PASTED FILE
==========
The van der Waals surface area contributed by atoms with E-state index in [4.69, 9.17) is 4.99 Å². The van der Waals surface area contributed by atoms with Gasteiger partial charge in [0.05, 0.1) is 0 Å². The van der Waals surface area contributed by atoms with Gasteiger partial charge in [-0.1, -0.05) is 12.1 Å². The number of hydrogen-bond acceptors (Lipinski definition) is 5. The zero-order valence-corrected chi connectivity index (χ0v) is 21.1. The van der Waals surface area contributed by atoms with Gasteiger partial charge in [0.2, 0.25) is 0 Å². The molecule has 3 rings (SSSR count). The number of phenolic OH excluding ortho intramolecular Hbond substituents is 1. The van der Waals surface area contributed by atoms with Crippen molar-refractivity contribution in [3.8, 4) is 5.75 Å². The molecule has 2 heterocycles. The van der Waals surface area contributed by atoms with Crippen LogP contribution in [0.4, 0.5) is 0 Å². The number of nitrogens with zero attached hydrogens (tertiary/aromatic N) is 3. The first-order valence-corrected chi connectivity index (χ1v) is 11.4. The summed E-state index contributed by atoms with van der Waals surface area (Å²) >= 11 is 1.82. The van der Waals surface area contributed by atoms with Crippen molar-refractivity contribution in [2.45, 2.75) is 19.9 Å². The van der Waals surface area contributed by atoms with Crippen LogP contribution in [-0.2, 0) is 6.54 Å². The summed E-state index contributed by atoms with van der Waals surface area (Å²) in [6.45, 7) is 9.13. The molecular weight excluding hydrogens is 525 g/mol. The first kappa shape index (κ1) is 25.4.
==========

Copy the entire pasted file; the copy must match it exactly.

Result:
The van der Waals surface area contributed by atoms with E-state index in [4.69, 9.17) is 4.99 Å². The van der Waals surface area contributed by atoms with Gasteiger partial charge in [0.05, 0.1) is 0 Å². The van der Waals surface area contributed by atoms with Gasteiger partial charge in [-0.1, -0.05) is 12.1 Å². The number of hydrogen-bond acceptors (Lipinski definition) is 5. The zero-order valence-corrected chi connectivity index (χ0v) is 21.1. The van der Waals surface area contributed by atoms with Gasteiger partial charge in [0.2, 0.25) is 0 Å². The molecule has 3 rings (SSSR count). The number of phenolic OH excluding ortho intramolecular Hbond substituents is 1. The van der Waals surface area contributed by atoms with Crippen molar-refractivity contribution in [3.8, 4) is 5.75 Å². The molecule has 2 heterocycles. The van der Waals surface area contributed by atoms with Crippen LogP contribution in [0.4, 0.5) is 0 Å². The number of nitrogens with zero attached hydrogens (tertiary/aromatic N) is 3. The first-order valence-corrected chi connectivity index (χ1v) is 11.4. The summed E-state index contributed by atoms with van der Waals surface area (Å²) >= 11 is 1.82. The van der Waals surface area contributed by atoms with Crippen molar-refractivity contribution in [2.45, 2.75) is 19.9 Å². The van der Waals surface area contributed by atoms with Crippen LogP contribution in [-0.2, 0) is 6.54 Å². The summed E-state index contributed by atoms with van der Waals surface area (Å²) in [6.45, 7) is 9.13. The molecular weight excluding hydrogens is 525 g/mol. The first kappa shape index (κ1) is 25.4.